Although it’s not clear at this stage how the government intends to fund the full proposals for a taxpayer-funded broadband bill running to multiple billions.

On the mobile connectivity front, it’s proposing increased access to spectrum for “innovative 5G services”, and says it will allow mobile network operators to make far greater use of government buildings to boost coverage across the UK.

“We should consider whether more flexible, shared spectrum models can maintain network competition between MNOs while also increasing access to spectrum to support new investment models, spurring innovation in industrial internet of things, wireless automation and robotics, and improving rural coverage,” it writes on that.

Over the longer term it says is expecting to see a more converged telecoms sector — so it’s leaving itself some ‘last mile’ wiggle room on the ‘full fiber’ push, for example by pointing out that: “Fixed fibre networks and 5G are complementary technologies, and 5G will require dense fibre networks. In some places, 5G may provide a more cost-effective way of providing ultra-fast connectivity to homes and businesses.”

“We want everyone in the UK to benefit from world-class connectivity no matter where they live, work or travel,” said the new Secretary of State for digital, culture, media and sport, Jeremy Wright, commenting on the review in a statement, and dubbing it a “radical new blueprint for the future of telecommunications in this country”.

“[The strategy] will increase competition and investment in full fiber broadband, create more commercial opportunities and make it easier and cheaper to roll out infrastructure for 5G,” he added.

The UK’s incumbent telco, BT, which owns and operates the country’s largest broadband network, has long pursued the opposite strategy to the one the government is here pursuing: i.e. by seeking to eke out its own ex-monopoly copper infrastructure, such as by applying technologies that speed up fiber to the cabinet technology, instead of making the major financial commitment to invest in substantially expanding full fiber to the home coverage (and thereby futureproof national network infrastructure).

For years competitors (and, indeed, frustrated consumers) have also accused the company of foot-dragging on providing access to its network — thereby undermining other commercial players’ ability to fund and build out next-gen network coverage.

Last year BT agreed with telecoms watchdog Ofcom to legally separate its network division Openreach — around a decade after a functional separation has been imposed by the regulator. Albeit, it’s still not the full structural separation some have called for.

“It is too early to determine whether legal separation will be sufficient to deliver positive changes on investment in full fibre infrastructure,” writes the government in its review, adding that it will “closely monitor legal separation, including Ofcom’s reports on the effectiveness of the new arrangements”.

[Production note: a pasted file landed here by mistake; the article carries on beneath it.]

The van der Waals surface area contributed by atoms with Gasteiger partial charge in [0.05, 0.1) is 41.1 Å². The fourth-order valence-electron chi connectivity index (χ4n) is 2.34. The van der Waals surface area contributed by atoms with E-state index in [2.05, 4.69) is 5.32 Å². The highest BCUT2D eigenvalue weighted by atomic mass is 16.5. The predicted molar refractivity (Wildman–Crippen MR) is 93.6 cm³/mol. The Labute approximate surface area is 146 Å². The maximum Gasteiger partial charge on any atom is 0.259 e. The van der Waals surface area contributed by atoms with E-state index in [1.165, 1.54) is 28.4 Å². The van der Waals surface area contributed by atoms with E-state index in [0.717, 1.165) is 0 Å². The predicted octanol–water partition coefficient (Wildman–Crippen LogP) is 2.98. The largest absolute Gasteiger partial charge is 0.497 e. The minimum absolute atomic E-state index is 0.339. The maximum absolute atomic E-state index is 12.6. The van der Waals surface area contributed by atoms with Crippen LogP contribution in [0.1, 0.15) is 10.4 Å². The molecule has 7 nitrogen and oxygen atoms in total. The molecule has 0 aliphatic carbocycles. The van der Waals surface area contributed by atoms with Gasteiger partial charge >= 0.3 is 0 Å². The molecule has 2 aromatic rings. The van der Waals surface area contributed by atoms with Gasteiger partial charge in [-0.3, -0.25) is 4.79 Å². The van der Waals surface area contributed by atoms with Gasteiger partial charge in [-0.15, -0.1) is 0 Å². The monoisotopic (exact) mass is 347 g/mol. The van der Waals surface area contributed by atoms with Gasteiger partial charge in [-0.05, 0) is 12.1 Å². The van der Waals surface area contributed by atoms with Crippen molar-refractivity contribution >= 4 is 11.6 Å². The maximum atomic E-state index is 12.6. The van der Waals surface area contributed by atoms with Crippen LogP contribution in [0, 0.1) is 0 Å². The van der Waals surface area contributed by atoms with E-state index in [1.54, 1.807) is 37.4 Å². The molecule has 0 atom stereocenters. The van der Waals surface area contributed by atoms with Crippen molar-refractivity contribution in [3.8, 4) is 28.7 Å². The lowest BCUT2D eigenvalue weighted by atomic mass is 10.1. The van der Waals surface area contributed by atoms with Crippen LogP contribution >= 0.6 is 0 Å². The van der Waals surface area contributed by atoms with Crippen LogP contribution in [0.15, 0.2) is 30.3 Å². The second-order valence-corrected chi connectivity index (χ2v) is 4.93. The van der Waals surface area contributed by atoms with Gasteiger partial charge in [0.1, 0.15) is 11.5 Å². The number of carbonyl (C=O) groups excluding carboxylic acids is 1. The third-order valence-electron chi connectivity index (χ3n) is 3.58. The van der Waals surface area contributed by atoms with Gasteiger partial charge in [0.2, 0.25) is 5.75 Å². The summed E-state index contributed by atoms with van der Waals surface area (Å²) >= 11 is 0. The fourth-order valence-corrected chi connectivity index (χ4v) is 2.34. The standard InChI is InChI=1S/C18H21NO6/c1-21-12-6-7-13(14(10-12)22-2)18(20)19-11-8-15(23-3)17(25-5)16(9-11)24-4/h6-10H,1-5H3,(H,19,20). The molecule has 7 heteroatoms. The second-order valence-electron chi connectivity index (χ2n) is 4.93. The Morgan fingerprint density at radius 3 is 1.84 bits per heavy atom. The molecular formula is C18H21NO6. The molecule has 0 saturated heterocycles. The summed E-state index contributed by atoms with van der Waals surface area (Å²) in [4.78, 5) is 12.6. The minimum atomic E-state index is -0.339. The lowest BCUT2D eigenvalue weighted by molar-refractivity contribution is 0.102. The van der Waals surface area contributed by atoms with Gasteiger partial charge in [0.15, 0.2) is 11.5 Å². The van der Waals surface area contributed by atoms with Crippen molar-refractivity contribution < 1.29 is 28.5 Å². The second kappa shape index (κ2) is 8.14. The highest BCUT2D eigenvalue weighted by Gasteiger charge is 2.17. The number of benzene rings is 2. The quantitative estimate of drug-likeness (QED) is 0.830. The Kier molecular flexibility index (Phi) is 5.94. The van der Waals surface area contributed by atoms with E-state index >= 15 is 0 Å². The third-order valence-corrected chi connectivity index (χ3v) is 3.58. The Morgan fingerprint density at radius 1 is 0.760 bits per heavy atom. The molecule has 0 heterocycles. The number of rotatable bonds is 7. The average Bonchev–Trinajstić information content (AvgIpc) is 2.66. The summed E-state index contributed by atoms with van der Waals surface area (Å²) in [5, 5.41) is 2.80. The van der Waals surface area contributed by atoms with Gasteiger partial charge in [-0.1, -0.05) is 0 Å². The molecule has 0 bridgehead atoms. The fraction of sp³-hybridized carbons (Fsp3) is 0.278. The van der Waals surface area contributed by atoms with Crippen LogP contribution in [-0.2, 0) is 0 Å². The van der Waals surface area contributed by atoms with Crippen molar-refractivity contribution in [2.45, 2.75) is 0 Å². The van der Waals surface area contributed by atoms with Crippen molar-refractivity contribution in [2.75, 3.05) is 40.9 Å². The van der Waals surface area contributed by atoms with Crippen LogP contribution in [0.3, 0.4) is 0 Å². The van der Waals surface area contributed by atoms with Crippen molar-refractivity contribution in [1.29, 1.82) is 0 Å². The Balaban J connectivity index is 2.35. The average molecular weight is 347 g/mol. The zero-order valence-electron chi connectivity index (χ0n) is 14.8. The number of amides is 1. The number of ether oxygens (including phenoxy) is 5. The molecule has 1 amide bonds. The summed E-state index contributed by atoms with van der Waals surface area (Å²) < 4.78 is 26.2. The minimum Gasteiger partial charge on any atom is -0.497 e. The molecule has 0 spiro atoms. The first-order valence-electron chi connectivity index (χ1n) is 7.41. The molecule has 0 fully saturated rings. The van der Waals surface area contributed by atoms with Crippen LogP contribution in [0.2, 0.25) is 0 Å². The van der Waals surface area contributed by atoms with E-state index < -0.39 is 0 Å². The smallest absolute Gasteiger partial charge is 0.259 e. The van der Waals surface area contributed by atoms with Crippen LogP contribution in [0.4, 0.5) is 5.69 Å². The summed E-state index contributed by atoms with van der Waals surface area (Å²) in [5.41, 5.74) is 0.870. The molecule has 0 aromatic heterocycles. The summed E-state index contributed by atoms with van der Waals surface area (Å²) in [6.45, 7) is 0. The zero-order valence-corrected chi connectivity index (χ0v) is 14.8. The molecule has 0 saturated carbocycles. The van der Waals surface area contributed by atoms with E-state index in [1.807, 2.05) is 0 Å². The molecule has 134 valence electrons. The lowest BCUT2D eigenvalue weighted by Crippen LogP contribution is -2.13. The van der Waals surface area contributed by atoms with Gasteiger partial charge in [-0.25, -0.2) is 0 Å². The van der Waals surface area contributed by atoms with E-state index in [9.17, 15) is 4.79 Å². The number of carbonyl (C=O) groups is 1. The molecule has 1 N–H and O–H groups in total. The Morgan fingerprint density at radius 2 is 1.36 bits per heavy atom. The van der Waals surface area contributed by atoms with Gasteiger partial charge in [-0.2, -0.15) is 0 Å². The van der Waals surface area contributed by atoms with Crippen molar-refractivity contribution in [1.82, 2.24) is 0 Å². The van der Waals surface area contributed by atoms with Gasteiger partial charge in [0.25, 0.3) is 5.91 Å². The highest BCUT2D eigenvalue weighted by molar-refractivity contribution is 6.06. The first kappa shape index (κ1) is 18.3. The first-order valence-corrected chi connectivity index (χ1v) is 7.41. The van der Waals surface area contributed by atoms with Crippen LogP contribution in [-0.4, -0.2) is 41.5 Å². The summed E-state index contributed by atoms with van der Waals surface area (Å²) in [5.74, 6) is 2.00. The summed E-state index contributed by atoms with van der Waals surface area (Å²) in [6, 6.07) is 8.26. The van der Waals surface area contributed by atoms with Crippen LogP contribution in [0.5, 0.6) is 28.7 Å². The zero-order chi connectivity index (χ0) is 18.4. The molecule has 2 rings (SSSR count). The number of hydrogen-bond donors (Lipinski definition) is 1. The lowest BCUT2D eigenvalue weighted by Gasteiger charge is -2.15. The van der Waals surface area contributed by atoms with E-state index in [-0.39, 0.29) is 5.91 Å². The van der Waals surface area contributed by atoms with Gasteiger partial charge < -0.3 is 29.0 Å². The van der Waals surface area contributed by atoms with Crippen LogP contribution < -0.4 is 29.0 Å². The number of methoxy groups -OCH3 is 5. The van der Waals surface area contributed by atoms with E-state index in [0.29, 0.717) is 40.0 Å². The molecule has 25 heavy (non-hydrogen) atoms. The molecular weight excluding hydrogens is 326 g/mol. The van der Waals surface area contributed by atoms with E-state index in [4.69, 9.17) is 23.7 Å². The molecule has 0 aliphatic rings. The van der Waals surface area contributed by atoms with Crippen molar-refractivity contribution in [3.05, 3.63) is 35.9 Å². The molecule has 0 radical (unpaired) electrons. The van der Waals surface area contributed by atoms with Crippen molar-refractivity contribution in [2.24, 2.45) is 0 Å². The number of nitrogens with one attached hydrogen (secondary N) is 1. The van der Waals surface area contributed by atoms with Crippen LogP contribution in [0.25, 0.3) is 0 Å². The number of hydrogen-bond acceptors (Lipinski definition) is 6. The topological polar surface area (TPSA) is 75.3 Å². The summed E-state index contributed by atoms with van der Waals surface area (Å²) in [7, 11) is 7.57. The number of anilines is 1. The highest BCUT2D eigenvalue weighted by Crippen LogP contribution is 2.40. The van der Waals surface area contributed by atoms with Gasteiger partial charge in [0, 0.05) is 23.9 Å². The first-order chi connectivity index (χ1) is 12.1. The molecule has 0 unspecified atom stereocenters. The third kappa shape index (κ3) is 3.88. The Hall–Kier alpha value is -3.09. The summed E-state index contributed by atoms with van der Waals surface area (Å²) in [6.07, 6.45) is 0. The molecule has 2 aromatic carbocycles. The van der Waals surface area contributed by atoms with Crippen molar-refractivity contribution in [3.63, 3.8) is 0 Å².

“The Government will consider all additional measures if BT Group fails to deliver its commitments and regulatory obligations, and if Openreach does not deliver on its purpose of investing in ways that respond to the needs of its downstream customers,” it adds.

One aspect of the strategy the government is not trumpeting quite so loudly in its PR around the announcement is an intent to promote what it describes as “stable and long-term regulation” as part of its strategy to drive increased competition and unlock business investments.

On this it writes that the overarching strategic priority to “promote efficient competition and investment in world-class digital networks” should be “prioritised over interventions to further reduce retail prices in the near term, recognising these longer-term benefits”.

In the review it suggests moving to longer, five year review periods, for instance — saying this “could provide greater regulatory stability and promote investment”. It also writes that it wants Ofcom to publish guidance that “clearly sets out the approach and information it will use in determining a ‘fair bet’ return”.

It’s therefore possible that UK consumers could end up paying twice over to help fund national fiber broadband infrastructure upgrades; i.e. not just via direct subsidies to fund rural rollouts but also, potentially, via higher broadband prices too. Albeit, the government says that in its view “the interests of consumers are safeguarded as fiber markets become more competitive”.

Though in less commercially attractive areas, where there could be a greater risk of price inflation, the government’s small print does include the recognition that regulatory interventions — such as price controls — may indeed be required. Though of course any such controls would only come in after consumers had been being stung…

“For areas where there is actual or prospective effective competition between networks, Government would not anticipate the need for regulation,” it writes. “For other areas, we would expect the regulatory model for to evolve over time as networks are established. If market power emerges, regulated access (including price controls) may be needed to address competition concerns. These detailed regulatory decisions will be for Ofcom to take.”